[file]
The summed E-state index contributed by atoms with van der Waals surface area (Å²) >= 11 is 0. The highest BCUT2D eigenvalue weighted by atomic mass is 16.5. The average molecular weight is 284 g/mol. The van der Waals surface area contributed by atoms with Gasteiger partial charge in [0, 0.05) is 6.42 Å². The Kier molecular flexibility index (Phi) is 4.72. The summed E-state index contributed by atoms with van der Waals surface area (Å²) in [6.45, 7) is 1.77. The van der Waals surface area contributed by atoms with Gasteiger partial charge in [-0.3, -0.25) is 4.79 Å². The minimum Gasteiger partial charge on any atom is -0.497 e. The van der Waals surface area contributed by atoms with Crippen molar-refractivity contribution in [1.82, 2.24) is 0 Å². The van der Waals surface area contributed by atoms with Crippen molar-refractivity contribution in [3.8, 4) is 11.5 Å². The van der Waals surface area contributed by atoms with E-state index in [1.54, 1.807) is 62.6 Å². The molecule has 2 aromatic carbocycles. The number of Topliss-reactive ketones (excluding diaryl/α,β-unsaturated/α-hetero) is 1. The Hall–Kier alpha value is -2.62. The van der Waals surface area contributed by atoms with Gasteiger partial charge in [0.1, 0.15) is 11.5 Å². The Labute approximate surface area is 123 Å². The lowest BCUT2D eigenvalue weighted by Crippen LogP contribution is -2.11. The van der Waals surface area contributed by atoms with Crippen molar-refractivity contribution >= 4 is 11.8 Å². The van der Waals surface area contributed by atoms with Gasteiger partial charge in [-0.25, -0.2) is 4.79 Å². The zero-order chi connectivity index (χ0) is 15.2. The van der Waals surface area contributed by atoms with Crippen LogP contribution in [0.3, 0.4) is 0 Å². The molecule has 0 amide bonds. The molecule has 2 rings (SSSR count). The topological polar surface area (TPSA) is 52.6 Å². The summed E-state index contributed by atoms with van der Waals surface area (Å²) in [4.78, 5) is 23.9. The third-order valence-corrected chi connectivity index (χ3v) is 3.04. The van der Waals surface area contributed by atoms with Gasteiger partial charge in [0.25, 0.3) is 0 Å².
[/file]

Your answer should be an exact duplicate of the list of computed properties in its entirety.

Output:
The summed E-state index contributed by atoms with van der Waals surface area (Å²) >= 11 is 0. The highest BCUT2D eigenvalue weighted by atomic mass is 16.5. The average molecular weight is 284 g/mol. The van der Waals surface area contributed by atoms with Gasteiger partial charge in [0, 0.05) is 6.42 Å². The Kier molecular flexibility index (Phi) is 4.72. The summed E-state index contributed by atoms with van der Waals surface area (Å²) in [6.45, 7) is 1.77. The van der Waals surface area contributed by atoms with Gasteiger partial charge in [-0.3, -0.25) is 4.79 Å². The minimum Gasteiger partial charge on any atom is -0.497 e. The van der Waals surface area contributed by atoms with Crippen molar-refractivity contribution in [1.82, 2.24) is 0 Å². The van der Waals surface area contributed by atoms with Crippen molar-refractivity contribution in [3.8, 4) is 11.5 Å². The van der Waals surface area contributed by atoms with E-state index in [1.54, 1.807) is 62.6 Å². The molecule has 2 aromatic carbocycles. The number of Topliss-reactive ketones (excluding diaryl/α,β-unsaturated/α-hetero) is 1. The Hall–Kier alpha value is -2.62. The van der Waals surface area contributed by atoms with Gasteiger partial charge in [0.1, 0.15) is 11.5 Å². The Labute approximate surface area is 123 Å². The lowest BCUT2D eigenvalue weighted by Crippen LogP contribution is -2.11. The van der Waals surface area contributed by atoms with Crippen molar-refractivity contribution >= 4 is 11.8 Å². The van der Waals surface area contributed by atoms with Gasteiger partial charge in [-0.25, -0.2) is 4.79 Å². The zero-order chi connectivity index (χ0) is 15.2. The van der Waals surface area contributed by atoms with Crippen LogP contribution in [0.3, 0.4) is 0 Å². The molecule has 0 amide bonds. The molecule has 2 rings (SSSR count). The topological polar surface area (TPSA) is 52.6 Å². The summed E-state index contributed by atoms with van der Waals surface area (Å²) in [4.78, 5) is 23.9. The third-order valence-corrected chi connectivity index (χ3v) is 3.04. The van der Waals surface area contributed by atoms with Gasteiger partial charge in [0.25, 0.3) is 0 Å².